“Though everyone has to suffer because of abuses by a few bad apples, the regulations are necessary. After all, without them, what's to keep further abuses from reoccurring? I think Wall Street is complaining a little too loudly. After all, the American markets are still the most vibrant in the world. Money keeps flowing into our markets at a healthy clip. Besides, global competition is the future. The fact that our markets are held highly accountable, and still vibrant, will in the long run, always make us the market of first choice, for the greatest number of investors.” -- Gary L., Pennsylvania
“I believe we have lost or edge in the global market. We are becoming as heavily regulated as Europe and we could learn a few things from Hong Kong.” -- Anthony R., Maryland
“U.S. industry has lost its competitive edge? Is Microsoft fading away? Are the Chinese eating Russian soybeans? Is there anything, except cars and some electronics that we have to sell that the rest of the world does not want to buy? The problem is that capitalism, at least as practiced in the US, has become a valueless abstraction.”
Globalism has no home.” -- Ron N., Virginia
“The U.S. has lost some of its edge, but most of that loss is not due to Sarbanes-Oxley. What you never hear Wall Street admit is that its investment banking fees have gotten to be exorbitant. Do not underestimate this disincentive to list on the NYSE. Additionally, the issue cannot be discussed without the obvious acknowledgement that global growth is fueling foreign markets like never before. Attacking Sarbanes-Oxley is not only easy, but it is selfishly disingenuous and obfuscates one of the bigger reasons why U.S. markets are losing business to foreign markets.” --Larry G., Ohio
“In the case of regulation, less is more. Unfortunately lawmakers feel it is there God given duty to regulate everything. The problem arises when lawmakers allow their judgment to be guided by ego and not knowledge…. George H, Florida
“Regulations may need to be refined but we don’t want to allow a “Wild West” environment in our financial markets…. Continual reviewing of rules has been by history to preferable to no rules.” – James C. North Carolina
"Regulations are the biggest impediment to growth. It’s like traveling on a road with machine guns ready to fire. Even the most honest and good companies now fear being on the wrong side of the law, so they are going private or listing overseas. For companies with greedy and incompetent executives, shareholders (especially the institutional shareholders) need to take the lead and put pressure on the board to straighten them out." -- TK Biswas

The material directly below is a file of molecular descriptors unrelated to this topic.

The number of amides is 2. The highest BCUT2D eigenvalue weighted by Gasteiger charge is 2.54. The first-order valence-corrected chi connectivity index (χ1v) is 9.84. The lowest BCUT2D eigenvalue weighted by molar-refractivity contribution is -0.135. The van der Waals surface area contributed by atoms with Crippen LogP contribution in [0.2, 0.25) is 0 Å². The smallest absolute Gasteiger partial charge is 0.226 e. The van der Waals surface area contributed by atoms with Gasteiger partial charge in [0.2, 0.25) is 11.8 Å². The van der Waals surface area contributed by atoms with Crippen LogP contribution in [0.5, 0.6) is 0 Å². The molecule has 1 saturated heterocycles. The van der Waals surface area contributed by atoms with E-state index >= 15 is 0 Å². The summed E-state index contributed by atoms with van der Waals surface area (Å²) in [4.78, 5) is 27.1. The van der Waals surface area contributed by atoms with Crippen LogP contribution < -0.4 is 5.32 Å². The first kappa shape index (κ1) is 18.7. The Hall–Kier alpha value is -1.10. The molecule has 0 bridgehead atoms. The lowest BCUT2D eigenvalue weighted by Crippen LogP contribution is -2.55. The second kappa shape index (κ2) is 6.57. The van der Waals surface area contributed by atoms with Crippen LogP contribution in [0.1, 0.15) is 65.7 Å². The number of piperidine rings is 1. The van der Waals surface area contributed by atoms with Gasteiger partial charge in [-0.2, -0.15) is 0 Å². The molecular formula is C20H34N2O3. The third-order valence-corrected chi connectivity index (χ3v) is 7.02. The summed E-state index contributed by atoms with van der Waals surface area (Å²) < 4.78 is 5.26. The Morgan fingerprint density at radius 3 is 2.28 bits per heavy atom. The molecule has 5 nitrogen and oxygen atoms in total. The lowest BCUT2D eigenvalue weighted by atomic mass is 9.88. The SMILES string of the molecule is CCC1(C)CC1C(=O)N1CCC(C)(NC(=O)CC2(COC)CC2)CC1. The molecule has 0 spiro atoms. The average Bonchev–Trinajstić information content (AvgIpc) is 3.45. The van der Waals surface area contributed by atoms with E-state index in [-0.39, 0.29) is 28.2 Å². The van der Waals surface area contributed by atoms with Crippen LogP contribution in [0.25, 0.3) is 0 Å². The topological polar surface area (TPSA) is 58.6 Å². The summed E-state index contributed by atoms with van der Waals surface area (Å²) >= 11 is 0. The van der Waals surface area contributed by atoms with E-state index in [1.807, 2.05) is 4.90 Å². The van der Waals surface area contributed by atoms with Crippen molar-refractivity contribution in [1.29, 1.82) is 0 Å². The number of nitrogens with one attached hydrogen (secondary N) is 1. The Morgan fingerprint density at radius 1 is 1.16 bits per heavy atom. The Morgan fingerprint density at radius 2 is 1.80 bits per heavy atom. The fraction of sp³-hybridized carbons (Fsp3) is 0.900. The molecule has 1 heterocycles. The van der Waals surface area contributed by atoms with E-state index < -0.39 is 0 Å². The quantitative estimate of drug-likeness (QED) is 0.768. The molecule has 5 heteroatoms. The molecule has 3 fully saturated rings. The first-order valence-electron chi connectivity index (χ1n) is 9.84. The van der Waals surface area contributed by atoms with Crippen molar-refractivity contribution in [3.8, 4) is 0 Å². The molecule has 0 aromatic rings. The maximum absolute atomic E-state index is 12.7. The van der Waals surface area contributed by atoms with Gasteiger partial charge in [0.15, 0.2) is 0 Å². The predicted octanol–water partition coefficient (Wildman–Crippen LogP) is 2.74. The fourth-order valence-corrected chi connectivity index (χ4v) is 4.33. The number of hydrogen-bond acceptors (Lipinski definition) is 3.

"Regulations interfere with free market capitalism which, as CNBC's Larry Kudlow famously states, is 'the best path to prosperity.' The effects of the Sarbanes Oxley regulations is unattractive and has obviously been driving foreign companies to search for capital supplies elsewhere, like Hong Kong and London. Though regulations are definitely needed to ensure a safe market place, other interference's from the US government like taxes hold the US economy back from its true potential. With globalization rapidly growing, the United States needs to focus more on how to attract foreign investors and foreign companies to this Goldilocks economy, not driving them away with more and more un-needed regulations." -- Derek W.
"Wall street is whining but that doesn't mean regulations haven't gone too far." -- Douglas W.
"Regulations and accountability are needed. However, it would be a more level playing field if government officials were required to follow the same rules as public companies. How about passing a version of Sarbanes-Oxley for elected officials and hold them accountable for broken campaign promises with similar penalties and fines to offenders?" -- Richard T.
"This is Wall Street whining. I worked for a company that had been producing a product and not billing the customer for a year-and-a-half, Sarbanes-Oxley brought it to light. I am sure this is not the only company to have this type of experience. Wall Street has always had objection to regulation but fails to look for the benefits. Laws are not passed until there is some abuse." -- Bob K.
"In the case of regulation less is more. Unfortunately lawmakers feel it is there God given duty to regulate everything. The problem arises when lawmakers allow there judgement to be guided by ego and not knowledge, and when the golden goose is dead? Blame it on someone else." -- George H, Florida
"If corporate America wasn’t so full of unethical fat cats the government would not have to step in like it has with SOX and other regulations. If Wall street and the executive boards of US companies take issue they only need to look in the mirror to find the parties responsible. I prefer less government, but not more than I prefer to see another Enron or Worldcom where average Americans lose their life savings because of greed." -- D. Megan, Massachusetts
"The issue of regulation is mute in this case. The government via spending without tax consequences and excessive borrowing has encouraged questionable behavior. The current situation with 2nd rate lenders and an estimated 1.5 million foreclosures (ie bankruptcies this year) depicts just a few of the problems thrown on the government when the private sector fails to regulate their own. Other European countries as well as Japan do a better job than the US typically in these areas. It is very difficult to properly regulate and impose penalties with success. The real question is whether the free market and privatization in the US are willing to take responsibility before it is necessary for government regulators to intervene. The environment, community, employee relations are all areas that must continually be analyzed instead of embracing the cut and run opportunities of globalization or corporate excess, ie: Haliburton & Enron." -- Randy L.